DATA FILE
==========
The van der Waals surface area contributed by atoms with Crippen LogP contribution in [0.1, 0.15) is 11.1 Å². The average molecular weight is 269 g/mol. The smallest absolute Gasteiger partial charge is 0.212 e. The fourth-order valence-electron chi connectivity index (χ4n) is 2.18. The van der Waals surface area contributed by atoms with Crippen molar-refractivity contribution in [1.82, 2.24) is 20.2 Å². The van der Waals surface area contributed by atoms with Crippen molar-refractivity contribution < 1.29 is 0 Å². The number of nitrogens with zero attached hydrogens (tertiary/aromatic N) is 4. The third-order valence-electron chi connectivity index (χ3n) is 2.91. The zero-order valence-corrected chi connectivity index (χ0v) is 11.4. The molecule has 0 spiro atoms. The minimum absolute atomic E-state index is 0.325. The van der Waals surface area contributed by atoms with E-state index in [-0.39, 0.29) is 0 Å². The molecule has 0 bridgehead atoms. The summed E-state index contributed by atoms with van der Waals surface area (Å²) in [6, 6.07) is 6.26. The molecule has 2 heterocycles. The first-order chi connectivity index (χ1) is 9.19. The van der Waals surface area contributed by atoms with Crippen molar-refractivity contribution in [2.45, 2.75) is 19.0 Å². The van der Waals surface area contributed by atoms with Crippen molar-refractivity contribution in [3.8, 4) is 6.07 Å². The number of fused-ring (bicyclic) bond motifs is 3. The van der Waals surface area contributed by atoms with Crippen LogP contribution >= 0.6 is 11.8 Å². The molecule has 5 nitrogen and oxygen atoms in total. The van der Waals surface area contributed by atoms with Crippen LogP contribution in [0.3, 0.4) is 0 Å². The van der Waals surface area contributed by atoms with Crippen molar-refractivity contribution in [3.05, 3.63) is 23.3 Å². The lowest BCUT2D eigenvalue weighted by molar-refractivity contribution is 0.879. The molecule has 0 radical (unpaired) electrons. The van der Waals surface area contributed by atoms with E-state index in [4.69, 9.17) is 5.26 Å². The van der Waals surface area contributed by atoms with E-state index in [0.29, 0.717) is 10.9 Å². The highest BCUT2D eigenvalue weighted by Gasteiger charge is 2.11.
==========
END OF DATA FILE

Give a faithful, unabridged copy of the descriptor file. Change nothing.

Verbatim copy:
The van der Waals surface area contributed by atoms with Crippen LogP contribution in [0.1, 0.15) is 11.1 Å². The average molecular weight is 269 g/mol. The smallest absolute Gasteiger partial charge is 0.212 e. The fourth-order valence-electron chi connectivity index (χ4n) is 2.18. The van der Waals surface area contributed by atoms with Crippen molar-refractivity contribution in [1.82, 2.24) is 20.2 Å². The van der Waals surface area contributed by atoms with Crippen molar-refractivity contribution < 1.29 is 0 Å². The number of nitrogens with zero attached hydrogens (tertiary/aromatic N) is 4. The third-order valence-electron chi connectivity index (χ3n) is 2.91. The zero-order valence-corrected chi connectivity index (χ0v) is 11.4. The molecule has 0 spiro atoms. The minimum absolute atomic E-state index is 0.325. The van der Waals surface area contributed by atoms with E-state index in [-0.39, 0.29) is 0 Å². The molecule has 0 bridgehead atoms. The summed E-state index contributed by atoms with van der Waals surface area (Å²) in [6, 6.07) is 6.26. The molecule has 2 heterocycles. The first-order chi connectivity index (χ1) is 9.19. The van der Waals surface area contributed by atoms with Crippen molar-refractivity contribution in [2.45, 2.75) is 19.0 Å². The van der Waals surface area contributed by atoms with Crippen molar-refractivity contribution in [3.8, 4) is 6.07 Å². The number of fused-ring (bicyclic) bond motifs is 3. The van der Waals surface area contributed by atoms with Crippen LogP contribution >= 0.6 is 11.8 Å². The molecule has 5 nitrogen and oxygen atoms in total. The van der Waals surface area contributed by atoms with Crippen LogP contribution in [0.3, 0.4) is 0 Å². The van der Waals surface area contributed by atoms with Crippen molar-refractivity contribution in [3.05, 3.63) is 23.3 Å². The lowest BCUT2D eigenvalue weighted by molar-refractivity contribution is 0.879. The molecule has 0 radical (unpaired) electrons. The van der Waals surface area contributed by atoms with E-state index in [4.69, 9.17) is 5.26 Å². The van der Waals surface area contributed by atoms with E-state index in [0.29, 0.717) is 10.9 Å². The highest BCUT2D eigenvalue weighted by Gasteiger charge is 2.11.